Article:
Despite initial Obama administration assertions that the deadly attack on the American consulate in Benghazi was spontaneous and instigated by an almost entirely unknown YouTube video attacking the Muslim prophet Muhammad, there is increasing evidence that the attack was coordinated and linked to al-Qaida.
In a video message released on Sept. 10, 2012 — the day before the attack on the consulate — al-Qaida leader Ayman al-Zawahiri confirmed for the first time the death of Abu Yahya al-Libi, a Libyan-born top al-Qaida member killed by an American drone strike in Pakistan in June. Zawahiri expressed hope in the video that with the “martyrdom” of al-Libi, “people will flock even more to his writings and call.”
“I celebrate with the Islamic nation, the holy warriors, the prince of the faithful Mullah Omar and the Muslims and jihadists in Libya, the news of the martyrdom of Libya’s lion,” Zawahiri said.
A day after the video message aired, the American ambassador to Libya, J. Christopher Stevens, and three other American personnel were killed in the consulate attack in Benghazi.
While the release of the video confirming the death of “Libya’s lion” and the attack on the Benghazi consulate may very well be unconnected, the Obama administration’s charge that the Benghazi attack was the spontaneous result of outrage over an anti-Islam film seems even less likely given recent evidence.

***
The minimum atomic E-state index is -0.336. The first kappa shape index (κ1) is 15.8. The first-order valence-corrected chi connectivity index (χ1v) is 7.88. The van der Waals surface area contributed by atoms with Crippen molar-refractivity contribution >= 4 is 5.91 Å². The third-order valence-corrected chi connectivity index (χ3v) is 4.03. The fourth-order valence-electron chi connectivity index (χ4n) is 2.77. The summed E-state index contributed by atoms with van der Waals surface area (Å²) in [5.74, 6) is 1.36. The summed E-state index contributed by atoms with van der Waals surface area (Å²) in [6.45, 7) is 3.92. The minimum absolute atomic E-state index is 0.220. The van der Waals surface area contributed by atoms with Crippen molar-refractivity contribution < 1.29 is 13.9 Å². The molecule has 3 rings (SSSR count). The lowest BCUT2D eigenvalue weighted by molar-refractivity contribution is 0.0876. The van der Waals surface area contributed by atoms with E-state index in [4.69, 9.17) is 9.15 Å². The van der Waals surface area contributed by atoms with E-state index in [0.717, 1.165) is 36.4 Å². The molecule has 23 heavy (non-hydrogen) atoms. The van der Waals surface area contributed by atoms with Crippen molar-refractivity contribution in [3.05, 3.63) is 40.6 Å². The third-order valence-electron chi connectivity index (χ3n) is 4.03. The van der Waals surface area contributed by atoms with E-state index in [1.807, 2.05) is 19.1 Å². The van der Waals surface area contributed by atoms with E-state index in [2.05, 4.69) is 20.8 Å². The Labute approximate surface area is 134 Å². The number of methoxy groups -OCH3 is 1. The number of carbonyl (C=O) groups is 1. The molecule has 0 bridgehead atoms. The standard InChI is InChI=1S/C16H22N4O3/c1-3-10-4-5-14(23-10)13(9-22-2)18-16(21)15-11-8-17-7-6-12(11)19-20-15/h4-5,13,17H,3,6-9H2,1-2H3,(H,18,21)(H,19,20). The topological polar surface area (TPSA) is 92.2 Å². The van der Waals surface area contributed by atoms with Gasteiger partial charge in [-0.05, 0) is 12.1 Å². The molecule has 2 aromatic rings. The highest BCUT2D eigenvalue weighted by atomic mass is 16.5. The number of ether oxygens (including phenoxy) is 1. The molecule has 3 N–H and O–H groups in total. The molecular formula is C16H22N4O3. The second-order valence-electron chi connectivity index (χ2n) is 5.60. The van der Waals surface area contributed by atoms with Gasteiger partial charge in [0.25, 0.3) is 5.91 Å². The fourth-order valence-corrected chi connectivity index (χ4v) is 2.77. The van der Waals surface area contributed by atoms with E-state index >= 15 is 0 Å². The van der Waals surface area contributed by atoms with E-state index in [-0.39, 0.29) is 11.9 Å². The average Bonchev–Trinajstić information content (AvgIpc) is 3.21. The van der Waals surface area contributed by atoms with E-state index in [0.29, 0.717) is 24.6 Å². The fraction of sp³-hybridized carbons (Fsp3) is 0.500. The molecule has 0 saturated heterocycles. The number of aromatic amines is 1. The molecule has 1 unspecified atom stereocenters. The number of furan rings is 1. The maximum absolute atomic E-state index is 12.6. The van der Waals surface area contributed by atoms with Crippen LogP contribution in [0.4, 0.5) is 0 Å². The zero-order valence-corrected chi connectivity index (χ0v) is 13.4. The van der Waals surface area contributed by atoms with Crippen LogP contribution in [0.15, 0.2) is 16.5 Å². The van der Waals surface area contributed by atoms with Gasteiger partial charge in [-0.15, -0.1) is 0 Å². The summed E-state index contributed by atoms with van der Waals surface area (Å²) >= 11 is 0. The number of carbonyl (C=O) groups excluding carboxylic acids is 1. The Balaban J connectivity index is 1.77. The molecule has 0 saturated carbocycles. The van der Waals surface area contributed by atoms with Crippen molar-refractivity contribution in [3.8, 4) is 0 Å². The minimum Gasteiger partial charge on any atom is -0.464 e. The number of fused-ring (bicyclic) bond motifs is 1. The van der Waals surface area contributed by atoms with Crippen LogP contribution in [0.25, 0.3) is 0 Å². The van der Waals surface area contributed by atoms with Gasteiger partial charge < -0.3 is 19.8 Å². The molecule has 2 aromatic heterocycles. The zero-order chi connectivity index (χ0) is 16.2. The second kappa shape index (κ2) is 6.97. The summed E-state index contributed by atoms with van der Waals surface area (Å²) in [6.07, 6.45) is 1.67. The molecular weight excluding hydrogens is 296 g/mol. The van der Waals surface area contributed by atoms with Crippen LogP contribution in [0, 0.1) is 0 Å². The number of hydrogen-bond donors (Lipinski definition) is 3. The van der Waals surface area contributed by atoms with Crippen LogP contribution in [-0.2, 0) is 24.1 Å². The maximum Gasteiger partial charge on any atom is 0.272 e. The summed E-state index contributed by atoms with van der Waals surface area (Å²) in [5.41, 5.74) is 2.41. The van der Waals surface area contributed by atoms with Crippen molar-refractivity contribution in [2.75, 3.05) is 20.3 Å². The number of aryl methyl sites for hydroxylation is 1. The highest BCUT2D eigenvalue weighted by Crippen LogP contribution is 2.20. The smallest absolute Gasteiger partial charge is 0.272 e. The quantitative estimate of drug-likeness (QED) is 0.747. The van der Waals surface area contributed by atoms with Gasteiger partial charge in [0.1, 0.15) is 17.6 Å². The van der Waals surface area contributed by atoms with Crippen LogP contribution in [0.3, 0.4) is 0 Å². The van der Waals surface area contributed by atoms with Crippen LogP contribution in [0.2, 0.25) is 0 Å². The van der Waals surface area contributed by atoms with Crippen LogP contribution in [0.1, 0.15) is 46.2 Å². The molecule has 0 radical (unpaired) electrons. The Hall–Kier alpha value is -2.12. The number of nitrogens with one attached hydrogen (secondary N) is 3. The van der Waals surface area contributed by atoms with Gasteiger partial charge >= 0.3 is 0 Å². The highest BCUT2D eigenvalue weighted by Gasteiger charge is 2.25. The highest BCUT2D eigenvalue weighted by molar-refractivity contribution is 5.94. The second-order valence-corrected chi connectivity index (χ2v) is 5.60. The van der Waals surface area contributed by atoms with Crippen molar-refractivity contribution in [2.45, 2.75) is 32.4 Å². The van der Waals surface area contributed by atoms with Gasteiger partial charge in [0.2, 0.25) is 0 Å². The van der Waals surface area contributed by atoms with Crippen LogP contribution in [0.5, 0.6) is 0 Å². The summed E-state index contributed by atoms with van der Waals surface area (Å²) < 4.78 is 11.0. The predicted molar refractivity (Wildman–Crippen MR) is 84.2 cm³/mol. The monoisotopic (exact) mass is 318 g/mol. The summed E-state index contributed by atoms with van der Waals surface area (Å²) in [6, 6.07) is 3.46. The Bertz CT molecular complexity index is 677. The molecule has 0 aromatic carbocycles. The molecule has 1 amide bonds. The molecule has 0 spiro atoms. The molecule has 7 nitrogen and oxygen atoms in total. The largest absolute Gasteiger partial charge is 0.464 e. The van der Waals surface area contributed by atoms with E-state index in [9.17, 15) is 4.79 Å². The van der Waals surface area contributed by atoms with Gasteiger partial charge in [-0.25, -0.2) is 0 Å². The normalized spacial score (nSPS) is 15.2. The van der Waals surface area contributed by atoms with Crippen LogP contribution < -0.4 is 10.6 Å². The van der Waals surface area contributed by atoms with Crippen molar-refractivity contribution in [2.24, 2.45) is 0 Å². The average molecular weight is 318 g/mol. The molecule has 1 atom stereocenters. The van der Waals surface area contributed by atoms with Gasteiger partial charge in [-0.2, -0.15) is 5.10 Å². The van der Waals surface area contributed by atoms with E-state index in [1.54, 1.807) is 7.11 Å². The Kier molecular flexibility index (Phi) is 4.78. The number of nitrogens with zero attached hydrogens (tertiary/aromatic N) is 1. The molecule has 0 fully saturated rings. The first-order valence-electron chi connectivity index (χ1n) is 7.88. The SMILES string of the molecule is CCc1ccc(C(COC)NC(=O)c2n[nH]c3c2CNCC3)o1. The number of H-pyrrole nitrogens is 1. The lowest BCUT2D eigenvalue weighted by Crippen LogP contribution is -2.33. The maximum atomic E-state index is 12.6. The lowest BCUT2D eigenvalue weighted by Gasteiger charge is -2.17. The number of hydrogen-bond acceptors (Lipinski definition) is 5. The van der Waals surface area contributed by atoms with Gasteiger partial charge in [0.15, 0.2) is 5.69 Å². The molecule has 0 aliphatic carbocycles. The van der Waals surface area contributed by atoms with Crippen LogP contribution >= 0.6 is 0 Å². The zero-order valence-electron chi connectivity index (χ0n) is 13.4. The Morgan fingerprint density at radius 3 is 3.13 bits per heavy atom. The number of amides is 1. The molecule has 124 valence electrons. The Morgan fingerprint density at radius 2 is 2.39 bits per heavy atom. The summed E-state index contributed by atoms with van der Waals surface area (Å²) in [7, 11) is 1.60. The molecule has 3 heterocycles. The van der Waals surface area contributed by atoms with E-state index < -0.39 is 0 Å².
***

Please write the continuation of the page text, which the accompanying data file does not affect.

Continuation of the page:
CBS News reported Thursday that witnesses on the ground in Benghazi said there were no anti-American protests outside of the consulate at the time of the attack.
Libyan interim President Mohammed el-Megarif himself has implicated a Libyan Islamist group that has ties to al-Qaida as responsible for the deadly assault, which he suggested was pre-planned.
“I think this was al-Qaida,” el-Megarif said last week in an interview with al-Jazeera. “If you take into account the weapons used, like RPGs and other heavy weapons, it proves that it was pre-planned. It’s a dirty act of revenge that has nothing to do with religion.”
El-Megarif has also claimed that U.S. communications intercepts before the attack tied a Libyan militia, Ansar al-Sharia, to al-Qaida in the Islamic Maghreb.
Meanwhile, Fox News reported that intelligence sources told the news organization that they believed al-Qaida was involved in the attack and that a former Guantanamo detainee participated.
CNN reported Thursday that a source told it that Stevens had been worried that al-Qaida’s presence in Libya was expanding and even suggested his name was on an al-Qaida hit list.
Michigan Republican Rep. Mike Rogers, the chairman of the House Intelligence Committee, said that from the information he has seen, the attack has all the signs of an al-Qaida operation, even if he can’t yet definitely say the group was involved.
“We can’t say for certain it was an al-Qaida event; it just has all of the hallmarks of an al-Qaida-style event,” he said.
On Wednesday, U.S. National Counterterrorism Center (NCTC) Director Matthew Olsen said that he would classify the attack as an act of terrorism.